"However, before materials outside the record may become the basis for a dismissal, several conditions must be met. For example, even if a document is 'integral' to the complaint, it must be clear on the record that no dispute exists regarding the authenticity or accuracy of the document. It must also be clear that there exists no material disputed issue of fact regarding the relevance of the document." Faulkner v. Beer, 463 F.3d at 134 (citations omitted).
In this case, the exhibits that plaintiff Habib attached to his amended complaint may be considered on the motion to dismiss, subject to the Faulkner v. Beer proviso. (See cases cited in the immediately prior paragraphs.)
The Court's role in deciding a motion to dismiss "'is merely to assess the legal feasibility of the complaint, not to assay the weight of the evidence which might be offered in support thereof.'" Saunders v. Coughlin, 92 Civ. 4289, 1994 WL 88108 at *2 (S.D.N.Y. Mar. 15, 1994) (quoting Geisler v. Petrocelli, 616 F.2d 636, 639 (2d Cir. 1980)); accord, e.g., Watson v. McGinnis, 964 F. Supp. 127, 130-31 (S.D.N.Y. 1997) (Kaplan, D.J. & Peck, M.J.). "'[T]he issue is not whether a plaintiff will ultimately prevail but whether the claimant is entitled to offer evidence to support the claims.'" Saunders v. Coughlin, 1994 WL 88108 at *2 (quoting Scheuer v. Rhodes, 416 U.S. 232, 236, 94 S.Ct. 1683, 1686 (1974)).
II. HABIB'S FRAUD, BREACH OF CONTRACT, BREACH OF FIDUCIARY DUTY, CONVERSION, UNJUST ENRICHMENT AND DECLARATORY JUDGMENT CLAIMS SURVIVE DISMISSAL UNDER THE RELEVANT STATUTES OF LIMITATIONS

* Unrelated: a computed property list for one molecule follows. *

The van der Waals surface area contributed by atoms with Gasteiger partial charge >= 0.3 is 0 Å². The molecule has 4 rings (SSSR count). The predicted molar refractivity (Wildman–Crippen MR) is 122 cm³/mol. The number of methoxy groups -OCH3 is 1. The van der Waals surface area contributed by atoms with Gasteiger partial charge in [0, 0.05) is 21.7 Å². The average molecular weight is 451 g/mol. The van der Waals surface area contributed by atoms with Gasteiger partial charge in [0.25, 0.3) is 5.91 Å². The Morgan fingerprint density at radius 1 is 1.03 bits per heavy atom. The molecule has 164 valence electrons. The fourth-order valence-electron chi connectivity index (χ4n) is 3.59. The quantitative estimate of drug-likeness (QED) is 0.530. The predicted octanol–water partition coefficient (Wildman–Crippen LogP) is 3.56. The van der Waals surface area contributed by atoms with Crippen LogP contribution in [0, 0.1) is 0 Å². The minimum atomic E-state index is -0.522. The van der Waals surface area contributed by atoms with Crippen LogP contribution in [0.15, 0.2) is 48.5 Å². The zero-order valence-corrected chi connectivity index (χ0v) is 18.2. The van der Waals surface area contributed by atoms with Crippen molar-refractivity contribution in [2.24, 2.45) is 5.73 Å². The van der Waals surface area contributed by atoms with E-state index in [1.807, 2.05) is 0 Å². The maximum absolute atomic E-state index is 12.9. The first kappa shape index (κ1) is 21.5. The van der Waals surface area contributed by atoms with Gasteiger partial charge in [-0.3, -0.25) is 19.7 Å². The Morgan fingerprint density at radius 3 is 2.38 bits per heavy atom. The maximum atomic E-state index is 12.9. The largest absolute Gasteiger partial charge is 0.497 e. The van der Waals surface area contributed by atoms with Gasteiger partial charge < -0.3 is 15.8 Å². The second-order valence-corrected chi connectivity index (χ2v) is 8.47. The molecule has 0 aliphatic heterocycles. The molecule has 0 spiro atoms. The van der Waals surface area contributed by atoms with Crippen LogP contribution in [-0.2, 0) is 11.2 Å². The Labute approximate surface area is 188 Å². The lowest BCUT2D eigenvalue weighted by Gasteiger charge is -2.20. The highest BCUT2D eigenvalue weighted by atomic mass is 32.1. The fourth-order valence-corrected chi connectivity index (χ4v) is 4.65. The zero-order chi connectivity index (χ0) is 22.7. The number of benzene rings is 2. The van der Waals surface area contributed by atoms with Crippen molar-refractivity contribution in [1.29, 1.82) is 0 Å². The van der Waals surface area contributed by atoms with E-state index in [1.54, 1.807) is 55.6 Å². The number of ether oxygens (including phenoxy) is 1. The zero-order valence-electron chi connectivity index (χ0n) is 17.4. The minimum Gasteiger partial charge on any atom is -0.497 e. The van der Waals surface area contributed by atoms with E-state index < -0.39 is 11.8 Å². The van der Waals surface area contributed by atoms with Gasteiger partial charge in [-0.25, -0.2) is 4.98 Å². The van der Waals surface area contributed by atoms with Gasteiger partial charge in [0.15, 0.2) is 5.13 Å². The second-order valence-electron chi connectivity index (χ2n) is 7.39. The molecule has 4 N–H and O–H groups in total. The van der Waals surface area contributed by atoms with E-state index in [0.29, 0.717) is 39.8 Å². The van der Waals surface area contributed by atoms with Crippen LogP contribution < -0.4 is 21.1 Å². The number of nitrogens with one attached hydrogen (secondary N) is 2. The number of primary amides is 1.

Defendants claim that Habib's amended complaint should be dismissed because all of Habib's causes of action are time-barred under the relevant statutes of limitations. (Dkt. No. 37: Defs. Br. at 15-24.)
A complaint is subject to dismissal for failure to state a claim upon which relief can be granted if the allegations "show that relief is barred by the applicable statute of limitations." Jones v. Bock, 549 U.S. 199, 127 S.Ct. 910, 920-21 (2007).*fn19 It is well established that state law -- here, New York law -- determines the applicable statute of limitations in federal diversity cases. See Guaranty Trust Co. v. York, 326 U.S. 99, 109-10, 65 S.Ct. 1464, 1470 (1945).*fn20 In New York, the limitations period generally begins to run when the relevant cause of action "accrues." C.P.L.R. § 203(a);*fn21 see, e.g., Guilbert v. Gardner, 480 F.3d 140, 149 (2d Cir. 2007); Cont'l Cas. Co. v. Stronghold Ins. Co., 77 F.3d 16, 19 (2d Cir. 1996); Cohen v. Stephen Wise Free Synagogue, 95 Civ. 1659, 1998 WL 799162 at *1 (S.D.N.Y. Nov. 13, 1998); Ely-Cruikshank Co. v. Bank of Montreal, 81 N.Y.2d 399, 402, 599 N.Y.S.2d 501, 502 (1993); Spitzer v. Schussel, 7 Misc. 3d 171, 176, 792 N.Y.S.2d 798, 802 (Sup. Ct. N.Y. Co. 2005).
A. Habib's Claim For Breach of Contract (Count Five) Survives Dismissal Under the Statute of Limitations